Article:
This started out as a Tumblr post but then it kept going so I decided to put it on the Mindless site because fuck it, we’ve been talking about putting more notcomics writing up there for a while now.
It’s all about local heroes Mogwai and the mess of quiet contradictions they contain and how none of them matter cause they play really fucking loud in concert.
I’m hoping to get some more time for bloggy writing in the next few weeks, but some Annoying Real Life Shit is eating up all my spare time right now so we’ll see.
Pages 5-7 of ‘The Blowdown of Barry Brown’, a comic strip I drew on my phone and published in Looking Glass Heights #1, a zine about hubris, housing, suicide, customer service, Frank Miller, and Eddie Campbell..
I’m pretty happy with the way it came out, given that I can’t fucking draw!
UPDATE: issue #1 is now available to buy online, if you find yourself with a few extra pennies and a sense of curiosity:
Here’s what the cool kids are saying about Looking Glass Heights #1:
“David Allison has produced something of a winner here, combining comics and essays into a powerful zine… one comic, one essay into the sociopolitical message behind it, one essay that critiques comics that have influenced the comic, and a critique of the comic itself. Jesus christ, if more comic creators did this I would be an extremely happy bunny! Though I’d also be out of a job…” – Laura Sneddon, The Beat
“…made me feel thing with a limited size and toolkit” – Twitter’s own James Baker
Quite who he thinks he’s calling a tiny toolkit I’m not sure. Just as well I’m not a hideous egomaniac in need of constant reinforcement, right?
I wrote and published a Mindless Ones post about this book yesterday that’s also about my current job situation and how both Eddie Campbell and me are probably fictional characters. I think it might actually pretty good.
Not as good as the comic, obviously, but you know: Eddie Campbell!
A new Mindless Ones post, in which bobsy puts Shaky Kane’s work on Elephantman #33 under the knife.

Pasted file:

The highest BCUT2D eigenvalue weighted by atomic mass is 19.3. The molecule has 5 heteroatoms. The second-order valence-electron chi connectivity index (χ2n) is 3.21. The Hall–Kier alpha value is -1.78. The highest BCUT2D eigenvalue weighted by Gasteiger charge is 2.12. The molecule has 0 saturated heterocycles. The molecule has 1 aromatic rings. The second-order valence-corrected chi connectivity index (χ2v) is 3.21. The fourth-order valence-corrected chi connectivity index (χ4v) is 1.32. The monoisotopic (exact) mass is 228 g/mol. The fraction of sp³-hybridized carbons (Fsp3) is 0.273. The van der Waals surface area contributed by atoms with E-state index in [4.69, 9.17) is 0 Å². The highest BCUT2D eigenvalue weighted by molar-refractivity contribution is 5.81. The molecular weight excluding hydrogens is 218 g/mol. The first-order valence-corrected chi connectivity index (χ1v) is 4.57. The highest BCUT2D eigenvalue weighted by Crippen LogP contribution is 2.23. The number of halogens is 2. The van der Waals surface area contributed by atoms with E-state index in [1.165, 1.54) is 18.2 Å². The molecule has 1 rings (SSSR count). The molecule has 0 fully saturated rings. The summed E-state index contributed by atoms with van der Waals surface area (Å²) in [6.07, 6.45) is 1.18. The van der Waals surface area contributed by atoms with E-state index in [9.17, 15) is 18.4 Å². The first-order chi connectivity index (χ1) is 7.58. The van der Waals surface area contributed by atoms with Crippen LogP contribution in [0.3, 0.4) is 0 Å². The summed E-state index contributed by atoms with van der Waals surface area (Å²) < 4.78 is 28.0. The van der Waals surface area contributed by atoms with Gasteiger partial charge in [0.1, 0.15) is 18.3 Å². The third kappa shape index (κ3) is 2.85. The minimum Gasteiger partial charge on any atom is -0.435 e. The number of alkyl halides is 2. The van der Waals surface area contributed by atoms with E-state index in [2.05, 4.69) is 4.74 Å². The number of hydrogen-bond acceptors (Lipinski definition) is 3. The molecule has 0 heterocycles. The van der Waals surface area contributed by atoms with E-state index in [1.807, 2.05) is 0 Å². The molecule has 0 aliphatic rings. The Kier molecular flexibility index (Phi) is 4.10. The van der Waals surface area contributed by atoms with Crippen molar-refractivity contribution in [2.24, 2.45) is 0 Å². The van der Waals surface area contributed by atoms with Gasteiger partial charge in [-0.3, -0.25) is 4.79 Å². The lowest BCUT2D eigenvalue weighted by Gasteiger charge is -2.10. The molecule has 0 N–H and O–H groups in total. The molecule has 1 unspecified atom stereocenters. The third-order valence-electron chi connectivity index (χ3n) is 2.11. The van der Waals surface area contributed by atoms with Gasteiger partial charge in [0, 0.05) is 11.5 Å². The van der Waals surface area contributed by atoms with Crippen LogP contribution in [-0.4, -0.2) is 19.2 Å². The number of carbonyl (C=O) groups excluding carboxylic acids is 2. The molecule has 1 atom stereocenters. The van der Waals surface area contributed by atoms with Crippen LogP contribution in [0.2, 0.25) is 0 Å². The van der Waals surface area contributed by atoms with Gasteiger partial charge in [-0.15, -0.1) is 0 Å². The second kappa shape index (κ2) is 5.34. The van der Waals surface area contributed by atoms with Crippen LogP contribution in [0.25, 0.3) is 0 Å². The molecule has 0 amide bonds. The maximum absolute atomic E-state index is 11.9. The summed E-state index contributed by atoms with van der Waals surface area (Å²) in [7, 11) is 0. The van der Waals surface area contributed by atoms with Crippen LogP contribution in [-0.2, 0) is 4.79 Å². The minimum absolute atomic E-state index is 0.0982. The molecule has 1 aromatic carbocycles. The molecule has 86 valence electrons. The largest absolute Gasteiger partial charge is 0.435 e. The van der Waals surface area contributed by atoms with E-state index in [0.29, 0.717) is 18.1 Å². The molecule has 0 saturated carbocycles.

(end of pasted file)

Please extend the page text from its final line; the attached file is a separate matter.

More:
Shaky Kane’s work with David Hine on the first issue of The Bulletproof Coffin: Disinterred is essential reading, by the way. It’s a timely warning about the dangers of using comic books as a wikipedia for life, and you really should check it out before it’s too late…
Sing it in the style of Girls Aloud or don’t sing it at …
One Song For You’s Top Five bits of Mindless Bloggery 2011:
5)Mssrs Amypoodle and Zom, with Masters Andrew Hickey, Bobsy, Gary Lactus and The Beast Must Die The League of Extraordinary Gentlemen Century: 1969 by Alan Moore and Kevin O’Neil
In which a creepy walk on a summers day got even creepier and more summery with the help of the Mindless Massive. Still the best annocoms in town, no question, and the classic classics features and Kevin O’Neil interview were pretty fucking great too.
Because it felt good to broaden the conversation about the shitty ethics of your (our?) favourite concept farms that was ongoing throughout 2011, because the ”ethical capitalism” is a tired joke to be filed alongside “military intelligence”, and because FULL COMMUNISM »» Glibertarianism, always.
Sometimes you have to work hard to break a bastard’s reasonable facade and expose the prime fucknugget within, but sometimes…. sometimes the bastards do all the hard work for you.
Brother Zom might think these posts needed more work, but for me this essay series was just more proof that my fellow Mindless Ones “get” the potential of these lurid fictions way more than most of the fatbalding awkwardmen who are paid to maintain them.
Heath Ledger? Aye, that guy’s Joker was pretty good in a prawn cocktail sort of way, but we’re talking about DINNER here, awright?
It’s a little bit annoying that my favourite bit of Mindless bloggery from 2011 didn’t actually appear on the Mindless Ones site, but on the other hand these posts are easily the best things to have graced the “pages” of the relaunched Comics Journal website so it’s not all bad!
Before I read these articles I was pretty sure I was done with The Invisibles. No comic had ever fucked me up so much before, and I didn’t (and still don’t!) expect any comic to ever fuck me up quite so much again, but at the start of 2011 The Invisibles seemed exhausted and embarrassing, like so much of my own past. And maybe it still is every bit as irrelevant to NOW as I expected it to be, but while I was reading these articles the comic seemed alive and inhabitable once more and (it sounds stupid to say it but this is how it felt so fuck it!) so did the future.
Say it once more with feeling, try to believe it: